State v. McWilliams

Annotate this Case

562 P.2d 577 (1977)

29 Or.App. 101

STATE of Oregon, Respondent, v. Murel Lynn McWilliams, Appellant.

Court of Appeals of Oregon.

Argued and Submitted January 17, 1977.

Decided April 11, 1977.

*578 Robert C. Cannon, Deputy Public Defender, Salem, argued the cause for appellant. With him on the brief was Gary D. Babcock, Public Defender, Salem.

Thomas H. Denney, Asst. Atty. Gen., Salem, argued the cause for respondent. With him on the brief were Lee Johnson, Atty. Gen., and W. Michael Gillette, Sol. Gen., Salem.

Before SCHWAB, C.J., and LEE and TANZER, JJ.

LEE, Judge.

Charged with "attempted murder"[1] defendant was convicted by jury verdict of the lesser offense of "assault in the first degree"[2] and sentenced to a term of imprisonment not to exceed 10 years. On appeal defendant argues that the trial court erred both when it failed to give his requested instruction on the defense of "excusable homicide by accident," and when it instructed the jury that, if in its opinion the evidence before it did not establish beyond a reasonable doubt that the defendant had attempted to cause the death of another human being, it might consider whether he was nonetheless guilty of the "lesser crime" of assault in either the first or second degree based upon the intentional or reckless infliction of "serious physical injury."[3]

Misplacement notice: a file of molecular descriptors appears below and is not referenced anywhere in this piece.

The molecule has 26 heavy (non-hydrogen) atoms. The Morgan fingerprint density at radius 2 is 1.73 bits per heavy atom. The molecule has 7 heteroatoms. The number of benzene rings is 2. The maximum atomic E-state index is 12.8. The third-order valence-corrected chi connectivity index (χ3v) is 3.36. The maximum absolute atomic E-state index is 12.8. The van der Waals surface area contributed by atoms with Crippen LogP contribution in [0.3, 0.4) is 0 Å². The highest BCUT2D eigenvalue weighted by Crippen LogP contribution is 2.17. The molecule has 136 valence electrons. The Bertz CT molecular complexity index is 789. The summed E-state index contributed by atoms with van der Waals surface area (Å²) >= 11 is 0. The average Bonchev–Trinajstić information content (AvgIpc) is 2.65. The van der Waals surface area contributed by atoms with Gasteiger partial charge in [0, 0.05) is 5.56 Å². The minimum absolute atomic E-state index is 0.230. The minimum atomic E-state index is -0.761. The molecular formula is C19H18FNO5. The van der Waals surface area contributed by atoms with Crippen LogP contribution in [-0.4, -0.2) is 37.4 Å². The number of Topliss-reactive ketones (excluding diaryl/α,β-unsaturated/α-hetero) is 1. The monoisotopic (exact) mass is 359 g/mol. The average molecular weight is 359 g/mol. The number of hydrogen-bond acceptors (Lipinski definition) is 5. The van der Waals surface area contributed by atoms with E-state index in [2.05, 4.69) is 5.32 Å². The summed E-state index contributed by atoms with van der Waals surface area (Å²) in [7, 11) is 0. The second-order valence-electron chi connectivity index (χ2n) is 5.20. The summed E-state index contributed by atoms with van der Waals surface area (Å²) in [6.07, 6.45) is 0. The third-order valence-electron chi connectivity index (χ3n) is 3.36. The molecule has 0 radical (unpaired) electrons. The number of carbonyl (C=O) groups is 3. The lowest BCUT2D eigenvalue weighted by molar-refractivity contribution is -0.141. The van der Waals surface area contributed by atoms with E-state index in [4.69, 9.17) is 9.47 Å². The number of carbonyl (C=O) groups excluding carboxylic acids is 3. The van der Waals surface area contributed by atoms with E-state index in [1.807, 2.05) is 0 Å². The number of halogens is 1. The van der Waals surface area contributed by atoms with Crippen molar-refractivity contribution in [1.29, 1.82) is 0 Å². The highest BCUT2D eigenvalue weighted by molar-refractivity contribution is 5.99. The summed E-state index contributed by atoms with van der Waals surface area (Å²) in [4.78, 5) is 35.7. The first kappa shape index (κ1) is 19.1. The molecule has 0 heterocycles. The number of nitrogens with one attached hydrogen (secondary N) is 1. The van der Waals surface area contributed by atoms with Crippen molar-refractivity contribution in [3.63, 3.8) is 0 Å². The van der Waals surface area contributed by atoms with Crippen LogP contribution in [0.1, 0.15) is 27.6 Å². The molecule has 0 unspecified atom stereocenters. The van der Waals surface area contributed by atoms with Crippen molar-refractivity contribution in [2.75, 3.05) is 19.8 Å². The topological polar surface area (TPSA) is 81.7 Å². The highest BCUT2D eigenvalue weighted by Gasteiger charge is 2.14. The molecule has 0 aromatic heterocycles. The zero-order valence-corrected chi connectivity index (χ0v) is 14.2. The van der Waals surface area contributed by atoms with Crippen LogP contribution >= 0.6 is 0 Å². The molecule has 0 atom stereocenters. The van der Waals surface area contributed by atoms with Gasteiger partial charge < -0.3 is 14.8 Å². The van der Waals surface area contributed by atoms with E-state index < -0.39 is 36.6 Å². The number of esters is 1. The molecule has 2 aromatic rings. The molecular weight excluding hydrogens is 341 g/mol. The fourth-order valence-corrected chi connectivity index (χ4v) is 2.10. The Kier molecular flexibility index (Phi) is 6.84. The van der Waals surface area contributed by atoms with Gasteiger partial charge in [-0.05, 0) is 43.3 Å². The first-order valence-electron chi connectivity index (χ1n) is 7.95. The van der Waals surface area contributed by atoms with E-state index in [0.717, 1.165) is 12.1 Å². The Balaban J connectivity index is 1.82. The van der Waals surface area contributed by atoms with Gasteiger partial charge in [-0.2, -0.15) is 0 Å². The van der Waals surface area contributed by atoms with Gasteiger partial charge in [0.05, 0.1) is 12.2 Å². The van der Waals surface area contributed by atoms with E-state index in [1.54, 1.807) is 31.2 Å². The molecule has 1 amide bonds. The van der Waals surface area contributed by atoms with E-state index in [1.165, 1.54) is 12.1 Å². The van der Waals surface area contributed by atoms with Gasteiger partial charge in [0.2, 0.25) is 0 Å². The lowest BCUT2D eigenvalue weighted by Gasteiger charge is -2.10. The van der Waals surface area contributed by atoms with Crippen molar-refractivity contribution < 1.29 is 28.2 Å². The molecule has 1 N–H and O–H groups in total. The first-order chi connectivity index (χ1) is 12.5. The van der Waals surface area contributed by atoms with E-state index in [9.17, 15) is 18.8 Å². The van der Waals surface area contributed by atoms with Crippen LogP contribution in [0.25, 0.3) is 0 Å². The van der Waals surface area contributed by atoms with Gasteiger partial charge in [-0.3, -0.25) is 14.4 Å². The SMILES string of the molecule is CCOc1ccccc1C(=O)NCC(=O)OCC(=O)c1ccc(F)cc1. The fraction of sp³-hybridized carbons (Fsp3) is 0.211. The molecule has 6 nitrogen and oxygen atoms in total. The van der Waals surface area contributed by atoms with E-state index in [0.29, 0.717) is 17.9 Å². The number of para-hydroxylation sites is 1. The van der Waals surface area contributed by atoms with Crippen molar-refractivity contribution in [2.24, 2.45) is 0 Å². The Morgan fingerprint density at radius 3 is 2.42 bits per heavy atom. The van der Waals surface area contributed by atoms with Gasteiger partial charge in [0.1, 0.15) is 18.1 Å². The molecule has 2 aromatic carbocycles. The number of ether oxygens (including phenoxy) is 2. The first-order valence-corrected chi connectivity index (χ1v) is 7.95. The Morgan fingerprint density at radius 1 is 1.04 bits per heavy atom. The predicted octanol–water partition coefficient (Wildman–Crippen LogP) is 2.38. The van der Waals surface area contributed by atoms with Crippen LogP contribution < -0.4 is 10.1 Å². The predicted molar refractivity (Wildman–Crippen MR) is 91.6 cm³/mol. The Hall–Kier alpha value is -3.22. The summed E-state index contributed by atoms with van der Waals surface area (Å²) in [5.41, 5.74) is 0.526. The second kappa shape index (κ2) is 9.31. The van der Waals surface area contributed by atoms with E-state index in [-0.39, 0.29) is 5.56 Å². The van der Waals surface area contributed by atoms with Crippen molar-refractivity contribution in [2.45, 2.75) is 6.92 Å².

The information upon which the prosecution of this case was based alleged in effect that the defendant had, on April 4, 1976, intentionally shot one Vernon Rhodes in the chest with a .38 caliber revolver in an attempt to cause his death. The circumstances surrounding the shooting of Mr. Rhodes are relatively uncomplicated. During the evening of April 4, 1976, defendant entered a bar in Klamath Falls where he became involved in what appeared to those nearby to be a somewhat heated conversation with two female members of a party of some eight persons. At the height of this conversation one of the two women with whom defendant was speaking came to believe that defendant had threatened her and that she was, in fact, in imminent danger of being assaulted by him; at that point she requested Mr. Rhodes to come to her aid. In response to that request Mr. Rhodes, who prior to that evening had never seen defendant, arose from his seat at the table occupied by his party and began approaching defendant; seconds after he had arisen and before he realized defendant was armed, Mr. Rhodes suffered a gunshot wound *579 to the chest. Denying that he had at any point threatened anyone, while acknowledging that the conversation preceding the shooting was less than cordial, defendant testified that he heard one of the women with whom he was speaking tell Mr. Rhodes to "get him or take him," and that Mr. Rhodes began approaching in what he regarded as a menacing fashion. According to defendant's testimony he then drew his revolver solely to dissuade Mr. Rhodes, whom he believed to be armed with a knife, from coming any closer, the bullet which struck Mr. Rhodes being accidently discharged when, in the process of cocking the weapon, his hand slipped from the hammer.